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How would a sub-dermal GPS receiver, um, receive? A better bet might be the kind of radio triangulation that law ... phone companies to do for them. It's less accurate but the technology seems like a better match (no line-of-sight issues).

The other problem is the "fudge factor" in civilian GPS technology. I can't remember the exact factor, but I believe all non-military or law enforcement receivers have to have an added fudge factor of something like 1500 meters.
That's a lot on a roaming dog :-) A homing signal is far more logical.
Lynn K.
The other problem is the "fudge factor" in civilian GPS technology. I can't remember the exact factor, but I believe all non-military or law enforcement receivers have to have an added fudge factor of something like 1500 meters.

The US military removed the fudge factor a few years ago - I believe that the accuracy is now less than 10 meters.

Matt. Rocky's a Dog.
The other problem is the "fudge factor" in civilian GPS technology.

If you mean Selective Availability, Clinton got it removed. The Coarse Acquisition error is 15 meters (95% of the time). With WAAS you can do better.
1500 meters.

1500 meters is almost a mile - you could do better than that with awristwatch and sextant (and skill).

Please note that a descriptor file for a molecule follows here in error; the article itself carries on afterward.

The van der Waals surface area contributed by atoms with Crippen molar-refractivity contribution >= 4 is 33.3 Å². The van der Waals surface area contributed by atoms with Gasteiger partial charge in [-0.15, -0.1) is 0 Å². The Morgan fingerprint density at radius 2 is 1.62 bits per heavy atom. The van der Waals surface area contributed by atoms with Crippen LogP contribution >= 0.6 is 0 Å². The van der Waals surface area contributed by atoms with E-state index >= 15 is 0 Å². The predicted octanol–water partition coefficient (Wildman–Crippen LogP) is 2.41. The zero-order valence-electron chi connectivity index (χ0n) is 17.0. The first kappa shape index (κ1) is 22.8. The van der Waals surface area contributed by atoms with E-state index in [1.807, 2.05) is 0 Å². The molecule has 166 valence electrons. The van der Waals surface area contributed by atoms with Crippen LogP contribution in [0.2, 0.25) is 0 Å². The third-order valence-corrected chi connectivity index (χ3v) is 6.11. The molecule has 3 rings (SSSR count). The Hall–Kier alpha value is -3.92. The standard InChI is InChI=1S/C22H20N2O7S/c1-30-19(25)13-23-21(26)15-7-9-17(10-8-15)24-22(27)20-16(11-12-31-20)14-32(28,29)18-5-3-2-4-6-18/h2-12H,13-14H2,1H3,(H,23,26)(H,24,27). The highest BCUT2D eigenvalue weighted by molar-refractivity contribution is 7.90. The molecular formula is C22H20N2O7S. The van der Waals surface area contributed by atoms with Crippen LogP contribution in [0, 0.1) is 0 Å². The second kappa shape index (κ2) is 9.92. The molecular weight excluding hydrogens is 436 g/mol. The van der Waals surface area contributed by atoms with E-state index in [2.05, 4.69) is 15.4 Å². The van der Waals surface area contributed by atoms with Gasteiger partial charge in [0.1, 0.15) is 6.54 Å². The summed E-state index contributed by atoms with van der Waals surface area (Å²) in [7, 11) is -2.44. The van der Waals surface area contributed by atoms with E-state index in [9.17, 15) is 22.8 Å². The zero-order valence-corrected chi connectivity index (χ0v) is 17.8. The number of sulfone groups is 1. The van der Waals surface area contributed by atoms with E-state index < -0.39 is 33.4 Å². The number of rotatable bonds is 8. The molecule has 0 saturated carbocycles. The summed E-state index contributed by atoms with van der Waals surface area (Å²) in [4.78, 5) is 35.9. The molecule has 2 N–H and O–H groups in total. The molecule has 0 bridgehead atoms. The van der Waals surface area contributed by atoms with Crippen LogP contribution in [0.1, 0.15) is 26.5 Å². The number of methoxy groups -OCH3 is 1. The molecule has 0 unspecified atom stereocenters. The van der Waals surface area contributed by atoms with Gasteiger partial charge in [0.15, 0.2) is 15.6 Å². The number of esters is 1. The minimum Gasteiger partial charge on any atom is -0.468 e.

Mike
Hello Fellow Dog Lovers, After years of trying to find my mischevious pooch whenever she escaped from the house, I ... she gets into serious trouble. Please check out my website and let me know what you think of the product.

You know, all this conversation about GPS is lovely, but I have one question...

Isn't it safer and cheaper to train your dog not to bolt through doors? Maybe put a tether or a fence in the backyard?
If a dog repeatedly escapes, it seems to me to be a management issue.

Tracy
Tracy,
I agree, training is very important! A GPS collar is not a substitute for training. However, there are very real situations where good dogs (trained or not) leave their normal grounds and venture into the unknown. My lab would explore the neighborhood when the meter person forgot to close the gate behind him. Try keeping even a well trained hound contained when it scents a rabbit nearby. Stuff happens and a GPS collar can an effective tools in finding your pet quickly.

Regards,
R
You know, all this conversation about GPS is lovely, but I have onequestion... Isn't it safer and cheaper to train ... or a fence in the backyard? If a dog repeatedly escapes, it seems to me to be a management issue.

I'm not real familiar with hunting practices. But when people hunt with dogs, they're usually unleashed, aren't they?
Perhaps such a product would be useful for them. I live in an area where many people hunt - and many people lose their hunting dogs.

flick 100785
Tracy